Tuesday, October 11, 2005

Millenium Mambo – Review

Why is it that Hou Hsiao Hsien fans are always such dicks? After seeing Millenium Mambo I went online in an attempt to gauge the popular reaction to this film and the audience seemed evenly split between those who found the film boring (fair enough) and pretentious cocks whose reviews spent as much time insulting those who “clearly didn’t get it” as kissing the filmmaker’s ass. Dissing Kill Bill in a review that has nothing to do with it is soooo 2003…

That said, Millenium Mambo is an excellent film and in my opinion all one needs to truly enjoy it is a healthy sense of patience and an appreciation for the fast paced disaffected lifestyle of today’s youth. While I honestly did not like the previous Hou film I’d seen (1985’s A Time to Live, A Time to Die) due to it’s pacing and rural storyline; the urban rush of Taipei proves an excellent counterpoint to Hou’s distantiated and (let’s face it) slow style. While the takes are as long as ever with the camera moving in elaborately precise ways, flashing lights and fidgety characters keep things interesting most of the way through. As far as a plot, the film is based around a series of scenes that while not directly link, show us moments in the life of Vicky, a young uneducated Taiwanese girl who’s stuck in an abusive relationship with a speed smoking boyfriend. While there’s no “story” being told, we gradually realize the sadness and emptiness of her life as she tries to pick the pieces up and make something of herself after years in a void. Some have noted that Hou casts the judgmental eye of an older generation upon the material and certainly the lifestyle isn’t glamorized and the characters are criticized; but the material is still handled with sensitivity and no easy answers are given. Hou’s film is closer to a universal criticism of unhealthy relationships and lives than a specific indictment of Taiwanese urban youth, though it is still the view of an outsider looking in. The film’s success however, comes not only from its content but also the way it’s treated. Where so many films attempt to capture disaffection, most end up as melodramatic mush, dramatizing everyday life. Millenium Mambo’s almost voyeuristic approach however, allows us to simply observe the proceedings rather than engage in them full tilt, an unusual way to approach loud House music, drugs and promiscuous youth. Seeing such an effective representation of the subject on screen reminded me that so many directors in Quebec try to capture the feeling of the times in Plateau Films (named after the neighborhood) but fail by trying to turn it into a populist narrative. I wish this film would get screened here more often seeing as it’s a fresh look at subject that matter that’s been glossed over one to many times around here.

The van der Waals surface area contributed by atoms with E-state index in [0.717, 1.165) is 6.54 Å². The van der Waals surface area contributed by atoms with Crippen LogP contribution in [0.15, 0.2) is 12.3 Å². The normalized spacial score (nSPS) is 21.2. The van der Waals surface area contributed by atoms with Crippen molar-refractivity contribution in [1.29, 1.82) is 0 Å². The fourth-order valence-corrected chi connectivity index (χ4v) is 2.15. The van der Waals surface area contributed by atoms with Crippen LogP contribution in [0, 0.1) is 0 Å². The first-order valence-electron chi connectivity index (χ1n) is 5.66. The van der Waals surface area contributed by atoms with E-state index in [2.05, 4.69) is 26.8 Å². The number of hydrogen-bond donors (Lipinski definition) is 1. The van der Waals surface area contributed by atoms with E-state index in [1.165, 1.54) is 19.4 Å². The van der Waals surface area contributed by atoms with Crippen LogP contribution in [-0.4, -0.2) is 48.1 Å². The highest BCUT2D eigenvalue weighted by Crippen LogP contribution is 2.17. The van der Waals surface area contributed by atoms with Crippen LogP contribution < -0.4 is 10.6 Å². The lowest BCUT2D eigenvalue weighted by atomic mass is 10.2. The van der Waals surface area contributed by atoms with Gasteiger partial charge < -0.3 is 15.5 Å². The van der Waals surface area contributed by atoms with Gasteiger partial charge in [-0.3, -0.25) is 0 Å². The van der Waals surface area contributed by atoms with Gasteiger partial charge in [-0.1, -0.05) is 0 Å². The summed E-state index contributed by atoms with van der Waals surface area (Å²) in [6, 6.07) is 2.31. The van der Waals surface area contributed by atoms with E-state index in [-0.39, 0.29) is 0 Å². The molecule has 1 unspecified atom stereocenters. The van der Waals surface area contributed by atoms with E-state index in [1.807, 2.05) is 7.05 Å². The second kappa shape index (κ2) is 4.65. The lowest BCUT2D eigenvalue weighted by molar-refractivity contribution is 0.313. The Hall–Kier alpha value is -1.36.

Millenium Mambo hasn’t turned me into an all out Hou Hsiao Hsien fan, but it’s made me want to see at least most of his later work. Certainly his approach is difficult and uncompromised and is somewhat harsher than what I’ve seen from his contemporaries Edward Yang and Tsai-Ming Liang; but it’s no less effective when in the right mood. As for the film itself, it is definitely recommended though as always, with a warning.

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